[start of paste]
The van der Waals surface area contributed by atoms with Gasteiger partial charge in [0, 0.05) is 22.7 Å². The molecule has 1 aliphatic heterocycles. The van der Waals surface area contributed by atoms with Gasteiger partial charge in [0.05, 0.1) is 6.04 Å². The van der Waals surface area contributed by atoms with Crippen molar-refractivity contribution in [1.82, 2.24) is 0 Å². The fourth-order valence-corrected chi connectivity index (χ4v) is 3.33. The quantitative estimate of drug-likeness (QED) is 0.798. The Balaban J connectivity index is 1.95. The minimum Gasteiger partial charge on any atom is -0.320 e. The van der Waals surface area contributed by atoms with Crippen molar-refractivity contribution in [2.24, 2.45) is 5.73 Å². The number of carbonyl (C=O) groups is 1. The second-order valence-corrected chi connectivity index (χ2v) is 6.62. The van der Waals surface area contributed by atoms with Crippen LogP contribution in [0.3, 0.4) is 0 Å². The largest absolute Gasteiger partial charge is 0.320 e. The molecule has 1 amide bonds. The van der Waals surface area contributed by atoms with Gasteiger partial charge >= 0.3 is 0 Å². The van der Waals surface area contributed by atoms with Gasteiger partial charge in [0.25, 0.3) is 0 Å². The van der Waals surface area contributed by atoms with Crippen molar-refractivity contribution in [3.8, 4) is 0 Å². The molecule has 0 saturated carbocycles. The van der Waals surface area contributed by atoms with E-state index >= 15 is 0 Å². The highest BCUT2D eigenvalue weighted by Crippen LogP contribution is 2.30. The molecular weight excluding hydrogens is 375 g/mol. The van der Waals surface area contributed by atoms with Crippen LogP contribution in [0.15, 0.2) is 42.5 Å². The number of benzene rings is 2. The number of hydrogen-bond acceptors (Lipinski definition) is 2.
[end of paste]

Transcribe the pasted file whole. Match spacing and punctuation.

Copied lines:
The van der Waals surface area contributed by atoms with Gasteiger partial charge in [0, 0.05) is 22.7 Å². The molecule has 1 aliphatic heterocycles. The van der Waals surface area contributed by atoms with Gasteiger partial charge in [0.05, 0.1) is 6.04 Å². The van der Waals surface area contributed by atoms with Crippen molar-refractivity contribution in [1.82, 2.24) is 0 Å². The fourth-order valence-corrected chi connectivity index (χ4v) is 3.33. The quantitative estimate of drug-likeness (QED) is 0.798. The Balaban J connectivity index is 1.95. The minimum Gasteiger partial charge on any atom is -0.320 e. The van der Waals surface area contributed by atoms with Crippen molar-refractivity contribution in [2.24, 2.45) is 5.73 Å². The number of carbonyl (C=O) groups is 1. The second-order valence-corrected chi connectivity index (χ2v) is 6.62. The van der Waals surface area contributed by atoms with Crippen LogP contribution in [0.3, 0.4) is 0 Å². The largest absolute Gasteiger partial charge is 0.320 e. The molecule has 1 amide bonds. The van der Waals surface area contributed by atoms with Gasteiger partial charge >= 0.3 is 0 Å². The van der Waals surface area contributed by atoms with Gasteiger partial charge in [0.25, 0.3) is 0 Å². The van der Waals surface area contributed by atoms with Crippen molar-refractivity contribution in [3.8, 4) is 0 Å². The molecule has 0 saturated carbocycles. The van der Waals surface area contributed by atoms with E-state index >= 15 is 0 Å². The highest BCUT2D eigenvalue weighted by Crippen LogP contribution is 2.30. The molecular weight excluding hydrogens is 375 g/mol. The van der Waals surface area contributed by atoms with Crippen LogP contribution in [0.15, 0.2) is 42.5 Å². The number of benzene rings is 2. The number of hydrogen-bond acceptors (Lipinski definition) is 2.